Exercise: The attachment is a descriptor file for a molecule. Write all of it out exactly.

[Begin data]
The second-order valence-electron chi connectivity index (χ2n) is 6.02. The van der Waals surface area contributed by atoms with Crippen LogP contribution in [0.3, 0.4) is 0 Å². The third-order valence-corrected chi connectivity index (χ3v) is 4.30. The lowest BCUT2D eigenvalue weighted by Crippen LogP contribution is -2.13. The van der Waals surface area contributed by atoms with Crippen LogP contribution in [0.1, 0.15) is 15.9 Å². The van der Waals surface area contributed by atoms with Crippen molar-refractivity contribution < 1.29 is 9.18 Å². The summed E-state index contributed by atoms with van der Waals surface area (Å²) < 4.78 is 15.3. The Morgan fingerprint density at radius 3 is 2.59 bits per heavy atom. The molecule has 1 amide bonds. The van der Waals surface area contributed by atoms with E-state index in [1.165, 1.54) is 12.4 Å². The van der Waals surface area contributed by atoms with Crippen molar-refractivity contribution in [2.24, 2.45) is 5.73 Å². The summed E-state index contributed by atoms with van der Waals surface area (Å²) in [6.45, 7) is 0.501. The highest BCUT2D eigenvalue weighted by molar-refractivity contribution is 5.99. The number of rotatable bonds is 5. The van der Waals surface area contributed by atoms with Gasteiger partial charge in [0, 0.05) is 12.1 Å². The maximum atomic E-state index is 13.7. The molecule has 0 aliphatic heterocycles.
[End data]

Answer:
The second-order valence-electron chi connectivity index (χ2n) is 6.02. The van der Waals surface area contributed by atoms with Crippen LogP contribution in [0.3, 0.4) is 0 Å². The third-order valence-corrected chi connectivity index (χ3v) is 4.30. The lowest BCUT2D eigenvalue weighted by Crippen LogP contribution is -2.13. The van der Waals surface area contributed by atoms with Crippen LogP contribution in [0.1, 0.15) is 15.9 Å². The van der Waals surface area contributed by atoms with Crippen molar-refractivity contribution < 1.29 is 9.18 Å². The summed E-state index contributed by atoms with van der Waals surface area (Å²) < 4.78 is 15.3. The Morgan fingerprint density at radius 3 is 2.59 bits per heavy atom. The molecule has 1 amide bonds. The van der Waals surface area contributed by atoms with E-state index in [1.165, 1.54) is 12.4 Å². The van der Waals surface area contributed by atoms with Crippen molar-refractivity contribution in [2.24, 2.45) is 5.73 Å². The summed E-state index contributed by atoms with van der Waals surface area (Å²) in [6.45, 7) is 0.501. The highest BCUT2D eigenvalue weighted by molar-refractivity contribution is 5.99. The number of rotatable bonds is 5. The van der Waals surface area contributed by atoms with Gasteiger partial charge in [0, 0.05) is 12.1 Å². The maximum atomic E-state index is 13.7. The molecule has 0 aliphatic heterocycles.